“Thanks for using Alto to read and send mail from your @iCloud, @me or @mac account. We’ve been honored to host those accounts and get great, positive feedback on the experience from users like you. But we’re sad to say that Alto will no longer support iCloud accounts as of December 2, 2013. We sincerely regret the frustration this will cause.”

iCloud accounts will automatically be disabled in Alto on that date, but users can begin the process early by removing iCloud accounts from Alto manually. All iCloud accounts, no matter if the domain is @icloud.com, @me.com, or @mac.com will no longer be supported. AOL has not shared why it is dropping support for Apple’s email service, and AOL does not appear to be dropping support for any other provider.

Stay tuned for additional details as they become available.

Apple informs former MobileMe users that their extra 2 GB of iCloud storage space has expired

Posted by:
Date: Tuesday, October 1st, 2013, 06:20
Category: iCloud, News, Software

Not only did the U.S. government enter a shutdown today, so did your complimentary iCloud storage.

Per The Unofficial Apple Weblog, Apple has sent out emails informing iCloud users their complimentary iCloud storage has expired. The complimentary iCloud storage was a free extra 20 GB of storage for MobileMe members. Now all those members will be downgraded to the free 5 GB of iCloud storage all iCloud members get.

While any free storage is generally a good deal, Apple’s complimentary 5 GB now has to weigh against the 7 GB Microsoft has been offering with its SkyDrive service, although it still readily trumps Dropbox’s free 2 GB of storage space.

Still, it had to happen sometime…

Apple cites iCloud e-mail problems as fixed, despite user complaints

Posted by:
Date: Friday, September 14th, 2012, 09:01
Category: iCloud, News

They hammered away at iCloud for a bit and with any luck, the e-mail outage has been resolved.

Per CNET, Apple’s iCloud services are now being reported as fully operational again according to the iCloud status page, but some problems may linger for users.

For the past few days, a large number of iCloud users had been hit with an outage that prevented them from using their e-mail accounts. In some cases the problem resulted in delayed e-mail messages that would arrive hours after being sent, but in other cases no mail would get through at all.
When the problem happened Apple did not offer much information on what was causing the outage, and only mentioned in a terse status update on its Web site that about 1-2 percent of users were affected and that the company would be fixing the problem ASAP.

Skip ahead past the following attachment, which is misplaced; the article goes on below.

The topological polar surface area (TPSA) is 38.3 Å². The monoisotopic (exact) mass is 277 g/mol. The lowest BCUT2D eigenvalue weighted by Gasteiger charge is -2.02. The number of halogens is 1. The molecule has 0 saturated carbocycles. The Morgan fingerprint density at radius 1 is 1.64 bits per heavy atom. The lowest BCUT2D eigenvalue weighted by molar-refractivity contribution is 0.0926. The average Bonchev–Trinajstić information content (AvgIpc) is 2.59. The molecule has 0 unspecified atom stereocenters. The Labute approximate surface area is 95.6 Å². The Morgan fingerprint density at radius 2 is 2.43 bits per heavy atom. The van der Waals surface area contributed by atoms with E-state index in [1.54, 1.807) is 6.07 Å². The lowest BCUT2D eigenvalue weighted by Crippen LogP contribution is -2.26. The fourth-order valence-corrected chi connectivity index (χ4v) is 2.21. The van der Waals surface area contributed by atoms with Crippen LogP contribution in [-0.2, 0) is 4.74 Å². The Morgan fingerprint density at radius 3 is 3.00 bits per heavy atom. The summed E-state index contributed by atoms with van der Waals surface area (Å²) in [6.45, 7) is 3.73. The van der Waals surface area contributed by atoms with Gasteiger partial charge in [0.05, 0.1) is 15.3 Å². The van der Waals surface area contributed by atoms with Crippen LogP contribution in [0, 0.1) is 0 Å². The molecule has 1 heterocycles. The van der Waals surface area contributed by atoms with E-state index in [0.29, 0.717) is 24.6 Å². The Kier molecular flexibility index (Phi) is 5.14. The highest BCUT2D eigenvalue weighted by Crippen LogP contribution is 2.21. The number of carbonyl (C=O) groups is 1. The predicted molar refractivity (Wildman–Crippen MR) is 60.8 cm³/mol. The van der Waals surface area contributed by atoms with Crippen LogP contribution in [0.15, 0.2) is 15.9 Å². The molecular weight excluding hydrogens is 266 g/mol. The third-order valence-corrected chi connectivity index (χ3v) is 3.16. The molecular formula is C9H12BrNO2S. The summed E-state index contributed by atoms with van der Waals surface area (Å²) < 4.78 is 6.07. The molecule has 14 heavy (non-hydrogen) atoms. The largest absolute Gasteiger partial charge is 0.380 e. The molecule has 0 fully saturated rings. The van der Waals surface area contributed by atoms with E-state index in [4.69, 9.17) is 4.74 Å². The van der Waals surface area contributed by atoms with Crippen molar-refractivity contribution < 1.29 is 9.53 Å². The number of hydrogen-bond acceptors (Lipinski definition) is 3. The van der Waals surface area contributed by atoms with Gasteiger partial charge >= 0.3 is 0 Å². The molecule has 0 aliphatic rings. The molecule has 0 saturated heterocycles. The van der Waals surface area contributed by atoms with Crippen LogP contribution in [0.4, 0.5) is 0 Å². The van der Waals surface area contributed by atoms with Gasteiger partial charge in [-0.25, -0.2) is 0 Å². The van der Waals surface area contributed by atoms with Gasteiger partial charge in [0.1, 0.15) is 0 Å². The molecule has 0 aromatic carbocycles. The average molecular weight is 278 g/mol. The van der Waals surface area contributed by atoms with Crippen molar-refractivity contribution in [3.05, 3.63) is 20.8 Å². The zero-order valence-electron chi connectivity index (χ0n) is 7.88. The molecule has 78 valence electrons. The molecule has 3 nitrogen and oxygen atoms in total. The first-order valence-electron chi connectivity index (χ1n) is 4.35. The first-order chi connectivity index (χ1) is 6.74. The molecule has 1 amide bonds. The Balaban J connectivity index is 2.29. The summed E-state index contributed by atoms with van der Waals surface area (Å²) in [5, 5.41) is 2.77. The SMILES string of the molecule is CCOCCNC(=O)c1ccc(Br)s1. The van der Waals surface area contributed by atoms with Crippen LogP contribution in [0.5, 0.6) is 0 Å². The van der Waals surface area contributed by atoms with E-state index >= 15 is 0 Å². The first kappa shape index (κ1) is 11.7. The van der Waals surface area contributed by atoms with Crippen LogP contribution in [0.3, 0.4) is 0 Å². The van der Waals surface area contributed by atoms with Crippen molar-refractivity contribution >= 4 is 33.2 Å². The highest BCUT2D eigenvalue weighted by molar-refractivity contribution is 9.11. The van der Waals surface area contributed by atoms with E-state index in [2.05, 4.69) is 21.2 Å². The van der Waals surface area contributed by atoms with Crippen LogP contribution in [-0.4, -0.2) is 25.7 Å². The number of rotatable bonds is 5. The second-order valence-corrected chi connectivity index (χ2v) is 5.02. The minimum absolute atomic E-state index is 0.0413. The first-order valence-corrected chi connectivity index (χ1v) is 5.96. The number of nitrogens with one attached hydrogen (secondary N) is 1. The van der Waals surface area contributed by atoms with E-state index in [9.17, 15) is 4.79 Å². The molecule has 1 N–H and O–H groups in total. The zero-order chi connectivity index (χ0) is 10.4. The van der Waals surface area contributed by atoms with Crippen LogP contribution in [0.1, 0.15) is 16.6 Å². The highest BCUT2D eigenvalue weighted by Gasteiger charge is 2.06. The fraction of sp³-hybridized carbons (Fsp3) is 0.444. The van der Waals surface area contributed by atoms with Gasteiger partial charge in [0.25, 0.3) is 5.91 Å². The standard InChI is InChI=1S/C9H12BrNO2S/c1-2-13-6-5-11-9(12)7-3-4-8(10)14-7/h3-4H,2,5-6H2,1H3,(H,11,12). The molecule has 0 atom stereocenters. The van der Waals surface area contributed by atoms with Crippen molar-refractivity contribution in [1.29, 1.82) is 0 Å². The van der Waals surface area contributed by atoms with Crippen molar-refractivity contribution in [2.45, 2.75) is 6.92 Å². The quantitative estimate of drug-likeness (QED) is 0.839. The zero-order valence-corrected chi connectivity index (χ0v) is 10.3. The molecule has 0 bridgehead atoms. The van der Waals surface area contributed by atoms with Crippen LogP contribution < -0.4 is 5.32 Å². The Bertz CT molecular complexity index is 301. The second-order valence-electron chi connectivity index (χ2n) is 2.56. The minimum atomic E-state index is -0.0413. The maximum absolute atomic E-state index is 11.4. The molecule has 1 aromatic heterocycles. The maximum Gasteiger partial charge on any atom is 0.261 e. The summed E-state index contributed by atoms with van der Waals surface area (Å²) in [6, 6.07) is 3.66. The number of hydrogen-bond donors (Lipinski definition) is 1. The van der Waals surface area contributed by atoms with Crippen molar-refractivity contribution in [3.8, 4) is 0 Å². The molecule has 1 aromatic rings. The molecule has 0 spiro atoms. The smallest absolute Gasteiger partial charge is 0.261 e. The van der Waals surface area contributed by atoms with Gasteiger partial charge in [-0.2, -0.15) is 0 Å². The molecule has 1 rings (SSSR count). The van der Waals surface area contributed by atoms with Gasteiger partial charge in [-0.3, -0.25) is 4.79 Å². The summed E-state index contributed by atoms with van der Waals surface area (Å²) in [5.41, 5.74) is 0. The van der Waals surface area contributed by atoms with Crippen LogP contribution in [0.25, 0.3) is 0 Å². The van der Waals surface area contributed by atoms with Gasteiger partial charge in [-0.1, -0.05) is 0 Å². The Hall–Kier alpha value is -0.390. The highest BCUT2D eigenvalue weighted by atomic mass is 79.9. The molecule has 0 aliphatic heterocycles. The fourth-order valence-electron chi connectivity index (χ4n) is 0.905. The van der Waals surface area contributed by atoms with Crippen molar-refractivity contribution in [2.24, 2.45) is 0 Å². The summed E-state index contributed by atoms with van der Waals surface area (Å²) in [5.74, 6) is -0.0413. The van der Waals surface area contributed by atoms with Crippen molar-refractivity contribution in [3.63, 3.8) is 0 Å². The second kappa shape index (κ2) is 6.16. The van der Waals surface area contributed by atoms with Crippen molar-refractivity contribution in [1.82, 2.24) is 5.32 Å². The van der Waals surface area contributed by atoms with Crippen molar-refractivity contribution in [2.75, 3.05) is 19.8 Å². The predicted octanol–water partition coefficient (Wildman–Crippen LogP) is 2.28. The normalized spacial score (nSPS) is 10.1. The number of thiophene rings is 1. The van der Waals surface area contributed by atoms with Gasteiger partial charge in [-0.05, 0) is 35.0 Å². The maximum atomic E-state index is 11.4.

Efforts to fix the problem from the user end generated stories such as this:
“The Apple tech I spoke with had me delete my account on my iPad and then reinstall it which did nothing more than make me lose all my previous emails that I had already received. I have a case number and a direct contact to that technician but he is allowing all his calls go to voicemail and not returning any calls. I am so deeply disappointed in the service they are providing. Their lack of communication is seriously hurting my business.”

Even for those who did not touch their computer’s settings, Apple has claimed e-mails that did not arrive over the past few days should begin to do so once the problems were addressed. However, even though messages are beginning to arrive, some users are noticing other problems such as garbled messages in their e-mail inboxes that have dates of 12/31/1969 and illegible subject lines or no apparent content to them at all.

These issues have a number of the approximate 2-3 million affected users concerned that they may not be properly receiving messages sent to them during the outage.

Restoring the Mail folder in the user library to that before you made any changes to your account should restore your account as it was, allowing it to receive messages sent over the past few days during the iCloud outage.

If when you first noticed this problem you attempted to correct it by deleting your previous e-mail settings and have lost messages from doing so, you might be able to retrieve them from a Time Machine backup. To do this, quit Mail if it is running and then in the Finder choose “Go to Folder” from the Go menu. Enter ~/Library in the path field that appears, and when the library folder opens, invoke the Time Machine interface. Locate the backup from before you made your modifications, and then restore the Mail folder from this backup instance. After doing this, exit Time Machine and re-launch Mail, and both your previous messages should be in your inbox along with new ones received now that the outage has been addressed.

If you are concerned about not having received e-mails sent to you during the outage, then you might consider sending an e-mail to your contacts informing them of the outage and requesting they re-send any messages from the past few days. The service being online and operational means once users tackle any residual problems on their end they should be able to continue using the e-mail service without problems.